For me, storytelling is a powerful form of inciting change. It can reach people in ways that facts, figures and news stories don’t always succeed in doing. An incredible example of the type of storytelling I am talking about is the Oscar winning documentary short, A Girl in the River: The Price of Forgiveness by director Sharmeen Obaid-Chinoy.
This documentary shed light to honor killings in Pakistan in a way that had never been done before. It resonated with so many people that political pressure mounted and forced Pakistan’s Prime Minister, Nawaz Sharif, to speak up against honor killings and about closing the Forgiveness Loophole in the law which let murderers off the hook. This set the ground for two women, from two very different backgrounds to be able to work together to close this loophole.
Let’s start with the documentary.
The documentary follows a young, 18 year old girl, Saba, who was shot and thrown into a river by her father and uncle. She married a man whom her parents originally did want her to marry. However, they changed their minds but Saba had already fallen in love with her original match. The two married and Saba moved in with her in-laws. (In Pakistan, it is traditional to move in with your husband’s family after marriage.)
Under the guise of supporting the marriage Saba’s father and uncle persuaded her to come home so they could give her a proper send off. Instead, they stopped on the side of the road and attempted to kill her. Somehow, Saba survived and her father and uncle were arrested. Saba vowed never to forgive them.
When I watched the interviews with Saba’s family, I was taken back by their self-righteousness. This included the mother and sister, as well. They stood by the shooting. They blamed Saba, saying she had brought this upon herself. They spoke of her as an object. Something they owned. It was all eye-opening and shocking. I couldn’t help drawing comparisons to domestic crime and rape victims. There are lots of stories out there about honor killings, but rarely do we get to see this level of insight into the mentality behind honor killings.
Honor killings do result in arrests. However, there is a large loophole. If the family or in this case, the victim forgives the assailant, then the assailants are free to go. Sometimes the families are given money to compensate for the loss of life and the assailant is free to go. In the case that the family resists, there can be enormous pressure from the village elders and others within the community to put the issue to rest. To move on with life so to speak.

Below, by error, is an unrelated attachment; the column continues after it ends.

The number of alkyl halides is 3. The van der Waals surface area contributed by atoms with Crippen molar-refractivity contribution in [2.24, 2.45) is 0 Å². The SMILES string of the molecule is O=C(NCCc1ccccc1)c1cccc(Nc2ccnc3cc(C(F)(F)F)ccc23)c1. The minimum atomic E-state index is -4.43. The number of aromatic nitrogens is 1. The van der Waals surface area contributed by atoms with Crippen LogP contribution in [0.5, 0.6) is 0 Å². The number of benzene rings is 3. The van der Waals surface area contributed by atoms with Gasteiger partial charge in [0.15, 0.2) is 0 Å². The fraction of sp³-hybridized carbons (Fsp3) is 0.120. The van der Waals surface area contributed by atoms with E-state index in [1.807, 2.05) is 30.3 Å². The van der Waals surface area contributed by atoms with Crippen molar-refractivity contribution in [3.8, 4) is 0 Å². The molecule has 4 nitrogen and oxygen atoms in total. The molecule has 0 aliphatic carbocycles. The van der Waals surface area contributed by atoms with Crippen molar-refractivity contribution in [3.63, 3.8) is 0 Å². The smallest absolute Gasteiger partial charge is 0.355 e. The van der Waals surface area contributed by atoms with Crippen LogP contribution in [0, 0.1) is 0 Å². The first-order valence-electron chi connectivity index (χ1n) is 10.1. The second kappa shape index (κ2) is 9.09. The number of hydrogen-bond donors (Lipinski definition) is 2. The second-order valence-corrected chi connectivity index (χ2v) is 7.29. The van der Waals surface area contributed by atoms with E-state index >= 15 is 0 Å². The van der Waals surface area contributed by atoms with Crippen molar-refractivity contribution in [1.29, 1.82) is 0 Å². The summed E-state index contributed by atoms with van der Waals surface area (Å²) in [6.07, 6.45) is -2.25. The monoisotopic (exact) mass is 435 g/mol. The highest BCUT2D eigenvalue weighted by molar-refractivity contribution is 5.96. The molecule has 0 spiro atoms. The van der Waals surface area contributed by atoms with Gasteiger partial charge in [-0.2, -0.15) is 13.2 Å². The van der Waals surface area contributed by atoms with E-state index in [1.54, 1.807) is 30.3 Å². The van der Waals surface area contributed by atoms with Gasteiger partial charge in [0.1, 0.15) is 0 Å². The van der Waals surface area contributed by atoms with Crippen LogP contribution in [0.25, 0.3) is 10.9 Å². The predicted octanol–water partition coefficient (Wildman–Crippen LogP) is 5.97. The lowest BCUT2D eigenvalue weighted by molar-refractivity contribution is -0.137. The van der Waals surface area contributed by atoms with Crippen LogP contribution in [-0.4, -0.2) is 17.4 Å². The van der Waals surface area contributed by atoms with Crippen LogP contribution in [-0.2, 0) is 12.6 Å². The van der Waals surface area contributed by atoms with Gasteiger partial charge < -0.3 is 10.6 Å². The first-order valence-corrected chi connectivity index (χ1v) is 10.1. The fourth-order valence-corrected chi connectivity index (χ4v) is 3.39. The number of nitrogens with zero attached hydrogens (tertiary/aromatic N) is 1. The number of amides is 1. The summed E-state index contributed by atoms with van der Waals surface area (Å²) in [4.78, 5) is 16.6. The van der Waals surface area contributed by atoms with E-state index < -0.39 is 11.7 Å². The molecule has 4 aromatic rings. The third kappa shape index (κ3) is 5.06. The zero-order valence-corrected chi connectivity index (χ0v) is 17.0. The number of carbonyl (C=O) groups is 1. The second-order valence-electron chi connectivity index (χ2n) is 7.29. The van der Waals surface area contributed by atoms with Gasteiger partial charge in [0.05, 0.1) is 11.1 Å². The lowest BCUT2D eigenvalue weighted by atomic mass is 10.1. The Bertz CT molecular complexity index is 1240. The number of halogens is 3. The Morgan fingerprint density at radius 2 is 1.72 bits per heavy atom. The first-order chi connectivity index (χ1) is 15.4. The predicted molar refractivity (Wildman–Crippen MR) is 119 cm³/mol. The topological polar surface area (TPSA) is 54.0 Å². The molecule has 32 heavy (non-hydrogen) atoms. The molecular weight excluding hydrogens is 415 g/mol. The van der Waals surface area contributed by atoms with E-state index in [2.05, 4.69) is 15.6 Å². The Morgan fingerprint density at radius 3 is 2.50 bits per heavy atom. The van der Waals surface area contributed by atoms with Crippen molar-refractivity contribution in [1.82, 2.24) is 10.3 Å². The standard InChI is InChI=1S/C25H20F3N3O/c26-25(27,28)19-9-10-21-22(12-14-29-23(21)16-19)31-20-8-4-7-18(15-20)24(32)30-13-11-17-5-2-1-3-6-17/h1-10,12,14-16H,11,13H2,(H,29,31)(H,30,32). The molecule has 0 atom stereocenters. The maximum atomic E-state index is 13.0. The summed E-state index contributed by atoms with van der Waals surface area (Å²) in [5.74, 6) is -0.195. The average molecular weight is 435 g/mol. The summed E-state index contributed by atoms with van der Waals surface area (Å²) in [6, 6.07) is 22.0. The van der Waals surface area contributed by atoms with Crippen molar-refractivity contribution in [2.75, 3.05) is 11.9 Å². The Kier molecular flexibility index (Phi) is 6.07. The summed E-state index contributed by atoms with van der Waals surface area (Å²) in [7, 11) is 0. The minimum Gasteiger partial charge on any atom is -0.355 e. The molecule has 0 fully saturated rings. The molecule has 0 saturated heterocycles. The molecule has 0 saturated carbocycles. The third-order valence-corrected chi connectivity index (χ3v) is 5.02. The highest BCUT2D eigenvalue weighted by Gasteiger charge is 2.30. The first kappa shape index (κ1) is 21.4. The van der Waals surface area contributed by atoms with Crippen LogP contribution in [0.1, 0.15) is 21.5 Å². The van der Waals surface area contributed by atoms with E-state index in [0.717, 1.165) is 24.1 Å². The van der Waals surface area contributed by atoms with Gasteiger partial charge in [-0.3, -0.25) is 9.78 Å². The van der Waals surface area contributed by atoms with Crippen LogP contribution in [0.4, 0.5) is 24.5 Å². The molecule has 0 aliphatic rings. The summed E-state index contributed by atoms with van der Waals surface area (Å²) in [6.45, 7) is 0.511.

That is what happened with Saba. She did not want to forgive, but did so after enormous pressure was mounted on her and her husband’s family, by the village elders. Her father and uncle were ultimately released from prison.
Enter two lawmakers from completely opposite sides of the aisle. Their names are Shugra Imam and Naeema Kishwar.
When Sughra Imam joined Parliament, people began coming to her about women who had been killed in the name of “honor”. Women who were forgotten about because they didn’t receive any media coverage. Sughra started to draft a bill against these killings which would protect these women. She wanted to do away with the forgiveness clause all together. Her party being the majority, she knew she could get the bill passed, but she knew that in order for the new law to be enforced amongst law enforcement she would need the backing of the religious party as well. Ultimately, her bill, though making it through the Senate, was lost in the National Assembly.
Naeema Kishwar is a conservative who has been consistently fighting for women’s rights. She agreed with Sughra that “honor” killings should be punished but she believed in the forgiveness clause.
Together, Sughra and Naeema needed to work together to find a compromise.
By the time Naeema entered the picture, Sughra was no longer a member of the Senate. It came upon Naeema to act as the go between, between her party and the government. She knew taking out the forgiveness clause was something her party’s leader would not agree to. She had to tread carefully.
Eventually with Sughra and Naeema at the helm, a compromise was reached. Honor killings would carry a mandatory 25 year sentence. However, the death penalty could be avoided through forgiveness.
You can read more details of how things unfolded here.
Thanks to the storytelling of Sharmeen Obaid-Chinoy which received worldwide attention, the atmosphere was prime for change. It only took Sughra Imam and Naeema Kishwar coming together to fight for that change to take place.
So many women have lost their lives to this barbaric act. My heart is with Saba and every woman whose only crime was to try to live their lives for themselves. To do what makes them happy. To question, defy and break societal chains meant to keep them tamed.
With this posting, in my own small way, I honor every woman in every country who is fighting for something as simple as a voice of her own in this world.
With love to each and every one of you. xx